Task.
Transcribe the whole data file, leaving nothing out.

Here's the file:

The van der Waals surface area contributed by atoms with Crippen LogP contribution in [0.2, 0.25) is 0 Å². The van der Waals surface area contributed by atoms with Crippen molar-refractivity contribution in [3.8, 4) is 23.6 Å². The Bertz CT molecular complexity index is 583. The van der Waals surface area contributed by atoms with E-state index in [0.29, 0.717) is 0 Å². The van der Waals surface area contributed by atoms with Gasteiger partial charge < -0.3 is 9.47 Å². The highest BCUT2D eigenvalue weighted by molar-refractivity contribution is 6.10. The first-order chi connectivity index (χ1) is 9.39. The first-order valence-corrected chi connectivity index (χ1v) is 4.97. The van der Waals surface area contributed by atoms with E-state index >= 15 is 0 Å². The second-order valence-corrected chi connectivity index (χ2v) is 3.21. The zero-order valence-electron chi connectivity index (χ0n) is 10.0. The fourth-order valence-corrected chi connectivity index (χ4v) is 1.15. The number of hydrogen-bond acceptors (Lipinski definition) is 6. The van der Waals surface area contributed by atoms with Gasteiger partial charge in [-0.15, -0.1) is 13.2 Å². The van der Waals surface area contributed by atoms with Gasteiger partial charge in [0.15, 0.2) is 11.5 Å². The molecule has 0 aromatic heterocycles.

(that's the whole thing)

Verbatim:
The van der Waals surface area contributed by atoms with Crippen LogP contribution in [0.2, 0.25) is 0 Å². The van der Waals surface area contributed by atoms with Crippen molar-refractivity contribution in [3.8, 4) is 23.6 Å². The Bertz CT molecular complexity index is 583. The van der Waals surface area contributed by atoms with E-state index in [0.29, 0.717) is 0 Å². The van der Waals surface area contributed by atoms with Gasteiger partial charge < -0.3 is 9.47 Å². The highest BCUT2D eigenvalue weighted by molar-refractivity contribution is 6.10. The first-order chi connectivity index (χ1) is 9.39. The first-order valence-corrected chi connectivity index (χ1v) is 4.97. The van der Waals surface area contributed by atoms with E-state index >= 15 is 0 Å². The second-order valence-corrected chi connectivity index (χ2v) is 3.21. The zero-order valence-electron chi connectivity index (χ0n) is 10.0. The fourth-order valence-corrected chi connectivity index (χ4v) is 1.15. The number of hydrogen-bond acceptors (Lipinski definition) is 6. The van der Waals surface area contributed by atoms with Gasteiger partial charge in [-0.15, -0.1) is 13.2 Å². The van der Waals surface area contributed by atoms with Gasteiger partial charge in [0.15, 0.2) is 11.5 Å². The molecule has 0 aromatic heterocycles.